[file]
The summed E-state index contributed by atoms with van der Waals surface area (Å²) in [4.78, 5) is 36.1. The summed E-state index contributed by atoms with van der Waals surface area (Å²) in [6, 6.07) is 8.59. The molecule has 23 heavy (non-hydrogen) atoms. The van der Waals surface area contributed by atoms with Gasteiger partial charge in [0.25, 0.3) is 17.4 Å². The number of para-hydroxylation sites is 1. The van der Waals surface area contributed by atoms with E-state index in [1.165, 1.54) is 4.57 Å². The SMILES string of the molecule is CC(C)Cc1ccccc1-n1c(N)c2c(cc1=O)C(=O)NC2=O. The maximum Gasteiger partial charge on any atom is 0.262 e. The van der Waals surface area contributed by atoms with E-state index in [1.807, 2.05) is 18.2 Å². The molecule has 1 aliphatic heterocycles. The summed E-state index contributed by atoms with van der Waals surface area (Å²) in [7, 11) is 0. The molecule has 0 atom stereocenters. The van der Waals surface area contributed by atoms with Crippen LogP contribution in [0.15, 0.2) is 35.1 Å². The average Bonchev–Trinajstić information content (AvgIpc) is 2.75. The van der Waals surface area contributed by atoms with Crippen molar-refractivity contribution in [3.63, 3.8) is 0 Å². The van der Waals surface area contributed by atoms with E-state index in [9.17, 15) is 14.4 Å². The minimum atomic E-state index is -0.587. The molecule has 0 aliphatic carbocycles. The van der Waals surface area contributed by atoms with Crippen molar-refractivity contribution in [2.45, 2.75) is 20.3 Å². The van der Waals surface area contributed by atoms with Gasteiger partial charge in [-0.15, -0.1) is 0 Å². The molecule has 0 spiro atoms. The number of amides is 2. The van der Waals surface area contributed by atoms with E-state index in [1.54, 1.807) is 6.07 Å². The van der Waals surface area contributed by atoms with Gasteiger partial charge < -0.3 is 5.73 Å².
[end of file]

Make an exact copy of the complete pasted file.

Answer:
The summed E-state index contributed by atoms with van der Waals surface area (Å²) in [4.78, 5) is 36.1. The summed E-state index contributed by atoms with van der Waals surface area (Å²) in [6, 6.07) is 8.59. The molecule has 23 heavy (non-hydrogen) atoms. The van der Waals surface area contributed by atoms with Gasteiger partial charge in [0.25, 0.3) is 17.4 Å². The number of para-hydroxylation sites is 1. The van der Waals surface area contributed by atoms with E-state index in [1.165, 1.54) is 4.57 Å². The SMILES string of the molecule is CC(C)Cc1ccccc1-n1c(N)c2c(cc1=O)C(=O)NC2=O. The maximum Gasteiger partial charge on any atom is 0.262 e. The van der Waals surface area contributed by atoms with E-state index in [1.807, 2.05) is 18.2 Å². The molecule has 1 aliphatic heterocycles. The summed E-state index contributed by atoms with van der Waals surface area (Å²) in [7, 11) is 0. The molecule has 0 atom stereocenters. The van der Waals surface area contributed by atoms with Crippen LogP contribution in [0.15, 0.2) is 35.1 Å². The average Bonchev–Trinajstić information content (AvgIpc) is 2.75. The van der Waals surface area contributed by atoms with Crippen molar-refractivity contribution in [3.63, 3.8) is 0 Å². The van der Waals surface area contributed by atoms with E-state index in [9.17, 15) is 14.4 Å². The minimum atomic E-state index is -0.587. The molecule has 0 aliphatic carbocycles. The van der Waals surface area contributed by atoms with Crippen molar-refractivity contribution in [2.45, 2.75) is 20.3 Å². The van der Waals surface area contributed by atoms with Gasteiger partial charge in [-0.15, -0.1) is 0 Å². The molecule has 0 spiro atoms. The number of amides is 2. The van der Waals surface area contributed by atoms with E-state index in [1.54, 1.807) is 6.07 Å². The van der Waals surface area contributed by atoms with Gasteiger partial charge < -0.3 is 5.73 Å².